By offering a microscopic "tightrope" to cells, Virginia Tech and Johns Hopkins University researchers have brought new insights to the way migrating cells interact in the body. The researchers changed their testing environment for observing cell-cell interaction to more closely mirror the body, resulting in new observations of cells interacting like cars on a highway — pairing up, speeding up, and passing one another.

Understanding the ways migrating cells react to one another is essential to predicting how cells change and evolve and how they react in applications, such as wound healing and drug delivery. In a study published in the Proceedings of the National Academy of Sciences, a team formed by Mechanical Engineering Associate Professor Amrinder Nain, graduate researchers Jugroop Singh and Aldwin Pagulayan, and Johns Hopkins Assistant Professor Brian Camley, pivoted from traditional testing methods to more accurately observe how moving cells behave when they encounter one another. 

Cells have polarity, a north-south orientation, like common magnets. Polarizing helps a cell orient itself correctly with other cells and also establish a leading and trailing edge – the front and the back ends of the cell in motion. As cells move and divide, their polarities change and shift, a product of the motion of molecules within them. Each cell’s motion is controlled by protrusions – tentacles that pull each cell along at the leading edge, controlling its motion – and when migrating cells collide, they tend to repel one another, causing their protrusions to contract inward. Cells form new protrusions away from the collision to change direction and go to new places.

This behavior of changing direction after collisions is called contact inhibition of locomotion, and it brings about a change in the cell’s poles. After a collision, the trailing edge becomes the leading edge, thus reversing the migration direction.

Since the 1950s, contact inhibition of locomotion has been observed by placing cells in a flat environment, such as a petri dish. This is unlike the setting of a body, however, where cells move along networks of fibers. To bring their observations closer to the natural environment, the team introduced cells onto a single fiber, a kind of cellular "tightrope." In that setting, they found that cell-cell interaction was entirely different than that of a flat surface. Whereas cells collide on a flat surface, they become far more civil when walking along a fiber. When sharing the tightrope, given nowhere to go, cells tended to move past one another. 

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Of course, a body is made of many fibers, not just one. To further investigate cellular behavior in its natural environment, the team introduced a second, parallel fiber. Cellular behavior changed again: instead of moving past one another, cells would stick together, moving in pairs with one of the cells changing its poles.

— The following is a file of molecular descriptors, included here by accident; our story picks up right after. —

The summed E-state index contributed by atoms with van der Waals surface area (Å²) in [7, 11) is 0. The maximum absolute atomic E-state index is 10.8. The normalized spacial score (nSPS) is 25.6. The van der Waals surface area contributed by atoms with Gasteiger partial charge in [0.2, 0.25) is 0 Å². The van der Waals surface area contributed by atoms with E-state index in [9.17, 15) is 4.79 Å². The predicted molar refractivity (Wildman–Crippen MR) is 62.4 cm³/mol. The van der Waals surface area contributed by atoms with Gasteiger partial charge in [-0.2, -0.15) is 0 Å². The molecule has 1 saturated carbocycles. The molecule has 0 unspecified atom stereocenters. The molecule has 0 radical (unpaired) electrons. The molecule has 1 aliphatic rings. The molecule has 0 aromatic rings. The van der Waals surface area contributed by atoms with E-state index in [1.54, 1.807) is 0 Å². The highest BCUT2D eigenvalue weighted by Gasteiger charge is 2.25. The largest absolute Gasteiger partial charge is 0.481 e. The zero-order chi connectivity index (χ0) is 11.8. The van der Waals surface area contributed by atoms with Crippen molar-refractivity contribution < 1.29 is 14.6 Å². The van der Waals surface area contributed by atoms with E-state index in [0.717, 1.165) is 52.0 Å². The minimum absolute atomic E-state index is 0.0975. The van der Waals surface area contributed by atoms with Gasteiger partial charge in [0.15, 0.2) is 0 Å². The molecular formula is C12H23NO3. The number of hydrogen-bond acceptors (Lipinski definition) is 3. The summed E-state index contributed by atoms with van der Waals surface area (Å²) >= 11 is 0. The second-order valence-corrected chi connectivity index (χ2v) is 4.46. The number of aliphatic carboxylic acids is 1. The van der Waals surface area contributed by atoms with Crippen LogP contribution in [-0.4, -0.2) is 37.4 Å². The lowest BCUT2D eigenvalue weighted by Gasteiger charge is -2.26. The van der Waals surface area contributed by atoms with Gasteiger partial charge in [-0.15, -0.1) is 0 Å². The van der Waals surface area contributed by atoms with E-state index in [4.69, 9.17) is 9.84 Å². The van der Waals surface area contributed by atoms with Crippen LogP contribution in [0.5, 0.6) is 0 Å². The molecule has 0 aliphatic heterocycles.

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Another change occurred when cells divided. After a new cell was formed from a division, called a “daughter cell,” they tended to walk past other cells more often in both configurations. The researchers found that daughter cells moved with increased speed, and this was likely a contributor to their ability to move past more often.

The team was able to recreate these behaviors with a simple model that assumed cells crawled along the fibers and reoriented when they came in contact with another cell's front, and that daughter cells moved faster.

"This cocktail of mechanical engineering, cell biology, physics, and computational modeling reveals cell behaviors not known before," said Nain. "Cells and their environments are complex and constantly changing. Our collaborative work adds a twist to the knowledge of contact inhibition of locomotion, first discovered in the 1950s.”

According to Camley, knowing this information furthers understanding into why some drugs work differently in a test on a petri dish than in an animal. The difference in flat-surface behavior versus fiber provides insights that could mean the difference between a impacting a cell with a drug or missing it, given a more holistic view of cellular responses.

"Instead of changing our view about the underlying biology, this shows how physical changes in the cell's environment can alter cell-cell interactions," said Camley. "Scientists often want to figure out how drugs can alter cell-cell interactions — our results show that it's important to study these in as natural an environment as possible because environment plays a huge role."

— Written by Alex Parrish